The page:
The representatives of the concrete industry in their Audi A4 and A6 used to be conspicuous, but their number has noticeably decreased. They are replaced by the drivers of those SUVs in full-fat level, who preferably come from Ingolstadt or Wolfsburg. In the Kassel mountains, they mercilessly shoo every small car that hesitantly ventures into the far left lane, back behind the Mercedes Sprinter that they actually wanted to overtake. The 2.5 tons of sheet metal-turned mistake in the China design are apparently only to be moved by their drivers in sports car mode in order to express the consequent disdain for any conservation of resources.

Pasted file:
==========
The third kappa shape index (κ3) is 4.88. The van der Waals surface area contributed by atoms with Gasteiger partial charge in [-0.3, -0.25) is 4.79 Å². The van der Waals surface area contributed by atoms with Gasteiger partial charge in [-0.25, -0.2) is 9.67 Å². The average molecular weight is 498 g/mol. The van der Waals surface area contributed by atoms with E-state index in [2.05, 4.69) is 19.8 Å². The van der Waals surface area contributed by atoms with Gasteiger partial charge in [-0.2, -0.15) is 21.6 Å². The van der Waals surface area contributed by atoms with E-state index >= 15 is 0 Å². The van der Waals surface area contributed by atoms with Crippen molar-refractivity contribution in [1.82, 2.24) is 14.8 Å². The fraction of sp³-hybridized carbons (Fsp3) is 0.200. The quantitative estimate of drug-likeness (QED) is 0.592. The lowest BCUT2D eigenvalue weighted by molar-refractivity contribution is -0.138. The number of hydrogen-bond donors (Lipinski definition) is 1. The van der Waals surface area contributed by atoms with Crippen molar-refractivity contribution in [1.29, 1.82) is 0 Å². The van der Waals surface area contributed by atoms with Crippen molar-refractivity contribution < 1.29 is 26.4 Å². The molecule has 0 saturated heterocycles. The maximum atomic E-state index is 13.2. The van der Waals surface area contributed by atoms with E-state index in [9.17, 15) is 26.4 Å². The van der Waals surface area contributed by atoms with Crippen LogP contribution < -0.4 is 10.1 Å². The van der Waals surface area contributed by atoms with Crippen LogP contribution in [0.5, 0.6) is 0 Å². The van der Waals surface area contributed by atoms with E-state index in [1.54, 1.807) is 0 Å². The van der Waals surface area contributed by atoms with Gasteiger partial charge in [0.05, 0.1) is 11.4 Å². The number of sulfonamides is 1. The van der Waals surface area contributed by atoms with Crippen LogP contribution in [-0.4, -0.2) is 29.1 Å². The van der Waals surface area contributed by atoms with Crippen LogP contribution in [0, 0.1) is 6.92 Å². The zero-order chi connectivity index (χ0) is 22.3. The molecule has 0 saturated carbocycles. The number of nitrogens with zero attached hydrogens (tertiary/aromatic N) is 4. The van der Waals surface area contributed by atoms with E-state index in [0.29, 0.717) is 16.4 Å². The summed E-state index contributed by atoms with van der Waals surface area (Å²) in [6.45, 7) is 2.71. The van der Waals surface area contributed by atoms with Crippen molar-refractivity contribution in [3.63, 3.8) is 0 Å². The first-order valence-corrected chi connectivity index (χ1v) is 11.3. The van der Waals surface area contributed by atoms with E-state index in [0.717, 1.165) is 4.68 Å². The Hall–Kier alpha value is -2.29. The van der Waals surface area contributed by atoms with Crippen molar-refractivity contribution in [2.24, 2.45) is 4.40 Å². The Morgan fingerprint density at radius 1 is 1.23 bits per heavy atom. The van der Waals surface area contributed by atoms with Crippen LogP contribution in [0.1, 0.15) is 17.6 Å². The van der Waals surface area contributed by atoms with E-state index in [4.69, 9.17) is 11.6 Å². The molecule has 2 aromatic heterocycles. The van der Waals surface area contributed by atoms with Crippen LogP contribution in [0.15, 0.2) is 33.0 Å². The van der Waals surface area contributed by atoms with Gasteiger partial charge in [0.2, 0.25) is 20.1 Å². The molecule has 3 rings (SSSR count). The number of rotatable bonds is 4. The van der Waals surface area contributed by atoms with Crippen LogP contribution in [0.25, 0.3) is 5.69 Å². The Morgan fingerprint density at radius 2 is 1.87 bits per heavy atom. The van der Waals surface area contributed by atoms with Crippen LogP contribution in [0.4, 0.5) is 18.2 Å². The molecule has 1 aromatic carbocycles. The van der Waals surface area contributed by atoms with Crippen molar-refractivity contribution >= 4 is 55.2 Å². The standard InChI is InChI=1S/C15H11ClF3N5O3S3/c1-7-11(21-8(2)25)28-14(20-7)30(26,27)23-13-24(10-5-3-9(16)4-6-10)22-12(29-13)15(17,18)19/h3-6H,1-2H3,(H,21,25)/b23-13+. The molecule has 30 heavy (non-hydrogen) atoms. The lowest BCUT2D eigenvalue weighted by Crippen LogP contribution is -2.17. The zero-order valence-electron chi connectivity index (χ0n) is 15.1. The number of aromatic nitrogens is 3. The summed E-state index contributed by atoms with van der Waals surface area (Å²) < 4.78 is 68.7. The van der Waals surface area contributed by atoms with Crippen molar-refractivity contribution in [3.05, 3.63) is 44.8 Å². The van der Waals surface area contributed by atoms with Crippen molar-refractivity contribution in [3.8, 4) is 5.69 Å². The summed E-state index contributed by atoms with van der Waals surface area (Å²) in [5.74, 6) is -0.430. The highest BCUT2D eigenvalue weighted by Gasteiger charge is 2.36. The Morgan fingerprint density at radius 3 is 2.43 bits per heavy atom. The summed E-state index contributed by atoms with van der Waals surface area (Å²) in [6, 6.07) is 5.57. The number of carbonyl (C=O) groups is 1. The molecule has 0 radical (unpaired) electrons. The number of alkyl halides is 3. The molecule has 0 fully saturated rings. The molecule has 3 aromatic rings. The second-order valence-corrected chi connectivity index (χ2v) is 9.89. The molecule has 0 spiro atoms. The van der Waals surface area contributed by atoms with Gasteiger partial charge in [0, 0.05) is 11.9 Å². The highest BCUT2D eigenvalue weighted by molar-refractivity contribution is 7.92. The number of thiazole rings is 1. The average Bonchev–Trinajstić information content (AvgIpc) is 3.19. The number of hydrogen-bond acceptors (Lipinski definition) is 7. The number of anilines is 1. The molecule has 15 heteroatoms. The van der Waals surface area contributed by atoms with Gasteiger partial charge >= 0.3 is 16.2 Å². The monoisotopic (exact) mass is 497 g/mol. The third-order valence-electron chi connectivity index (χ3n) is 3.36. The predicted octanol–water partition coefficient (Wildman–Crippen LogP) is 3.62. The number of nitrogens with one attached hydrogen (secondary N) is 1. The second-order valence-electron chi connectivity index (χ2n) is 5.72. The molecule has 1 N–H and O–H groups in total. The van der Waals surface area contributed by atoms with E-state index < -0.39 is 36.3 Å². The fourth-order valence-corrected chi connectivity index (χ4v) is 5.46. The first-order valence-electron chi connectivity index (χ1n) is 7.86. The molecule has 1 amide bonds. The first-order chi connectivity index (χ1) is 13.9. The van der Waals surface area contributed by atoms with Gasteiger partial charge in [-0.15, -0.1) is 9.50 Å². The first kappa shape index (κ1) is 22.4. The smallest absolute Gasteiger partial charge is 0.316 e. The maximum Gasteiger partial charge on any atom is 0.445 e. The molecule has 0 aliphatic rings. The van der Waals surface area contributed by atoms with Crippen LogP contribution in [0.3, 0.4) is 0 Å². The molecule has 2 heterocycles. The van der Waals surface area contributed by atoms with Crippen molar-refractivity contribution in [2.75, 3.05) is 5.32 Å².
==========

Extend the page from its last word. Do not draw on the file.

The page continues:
Who drives Saab, who is lonely on the way. The gray mass of faceless SUV gets more and more from year to year. In keeping with the coming of the individual traffic age, they seem to anticipate the uniformity of new times. Why do you drive something like that? Because the neighbor does it too? A feeling of freedom and adventure? Or just happiness in the crowd? Skoda brand ambassador Mimi Fiedlerdriving a Kodiaq SUV says: Just because I like to park where I want. Curbs are an option for me, but not really a demarcation, Thanks to Mrs. Fielder for your help. We learn: Because powerful curbs limit our options, you need to overcome them an SUV. Point. Glad I did not know that before. Read in the colorful booklet 40 / 2019.
Sad, but there are bright spots! For a few minutes, a Lancia thesis with Paderborn certification shares my path. Good taste beyond the crowd. We are lonely. But not alone.
The end of a business trip